Yu Wang replied to my Chinese inspired turnip and stew recipe yesterday. We started chatting about Chinese food and cooking with coke. She gave me her recipe for coke chicken wings. I gave it a try today. It is sweet, sticky, soft and yummy.
Some of these techniques are new to me so I am not sure whether I did it the correct way. It seems laborious and strange to me to marinate a chicken, to boil it, to fry it and to boil it once more. Before I tasted the chicken, it seemed to me as though the process is designed for food safety rather than flavour and texture. However, the result is super soft, sweet tasting meat so I guess I should look into the physical and molecular effects of this preparation method to understand how it works.
dark soy sauce
Portuguese white wine (leftover from last week's dinner)
7 chicken wings
350 ml coke
Marinate the chicken wings in soy sauce and wine for at least 2 hours.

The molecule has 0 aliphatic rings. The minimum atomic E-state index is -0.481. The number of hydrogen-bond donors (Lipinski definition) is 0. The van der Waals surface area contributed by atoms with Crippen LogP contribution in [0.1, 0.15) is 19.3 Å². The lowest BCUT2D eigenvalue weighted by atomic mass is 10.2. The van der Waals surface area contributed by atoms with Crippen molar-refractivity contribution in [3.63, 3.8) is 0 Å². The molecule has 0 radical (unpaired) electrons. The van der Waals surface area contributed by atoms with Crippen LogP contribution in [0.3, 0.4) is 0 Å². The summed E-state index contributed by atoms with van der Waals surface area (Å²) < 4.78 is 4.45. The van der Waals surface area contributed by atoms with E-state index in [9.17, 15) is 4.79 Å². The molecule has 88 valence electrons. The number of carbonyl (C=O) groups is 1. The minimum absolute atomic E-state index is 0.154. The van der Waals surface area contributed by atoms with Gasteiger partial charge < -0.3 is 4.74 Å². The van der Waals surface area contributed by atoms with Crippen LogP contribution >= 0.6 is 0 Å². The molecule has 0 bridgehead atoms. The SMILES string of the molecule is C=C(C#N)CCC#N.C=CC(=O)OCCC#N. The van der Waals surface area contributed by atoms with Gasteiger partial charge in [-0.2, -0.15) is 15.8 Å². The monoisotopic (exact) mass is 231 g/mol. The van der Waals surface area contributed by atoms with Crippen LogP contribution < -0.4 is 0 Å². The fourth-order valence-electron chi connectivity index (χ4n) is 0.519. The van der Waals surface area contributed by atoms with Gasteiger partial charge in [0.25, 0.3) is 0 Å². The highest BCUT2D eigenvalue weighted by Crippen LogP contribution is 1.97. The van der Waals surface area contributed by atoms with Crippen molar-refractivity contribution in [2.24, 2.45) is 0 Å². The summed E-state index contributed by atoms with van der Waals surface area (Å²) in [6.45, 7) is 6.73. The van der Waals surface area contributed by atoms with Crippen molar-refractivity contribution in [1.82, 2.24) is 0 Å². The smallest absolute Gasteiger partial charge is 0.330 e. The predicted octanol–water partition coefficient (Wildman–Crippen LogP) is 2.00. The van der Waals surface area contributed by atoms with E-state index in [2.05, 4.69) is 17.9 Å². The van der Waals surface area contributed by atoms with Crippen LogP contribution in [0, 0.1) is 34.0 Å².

Bring 3 litre of water to the boil. Slice a knob of fresh ginger in slices and add it to the boiling water. Take the chicken wings from the marinade and put them into the boiling water. Yu describes that the correct cooking time is until foam appears on the water. This took about 4-5 minutes.
The next step is to fry the chicken in oil. However, if I'd put the wings straight from the water into the oil, the oil will spit like crazy. Therefore I decided first to put the chicken on a plate and let the majority of the water on the skin evaporate. Because the chicken is already warm, browning the skin takes only 1-2 minutes per side. I baked them in two portions because I am used to frying cold chicken which cools down the pan. I think it is possible to bake all chicken pieces simultaneous.
Once the chicken is browned, add the coke and boil down. This took about 15 minutes. Pay close attention during the last few minutes. The coke will bubble violently, similar to the bubbles you see when making caramel. It burns just as easily as caramel too. Keep a cold spoon at hand to test the sauce for stickiness.
Serve with rice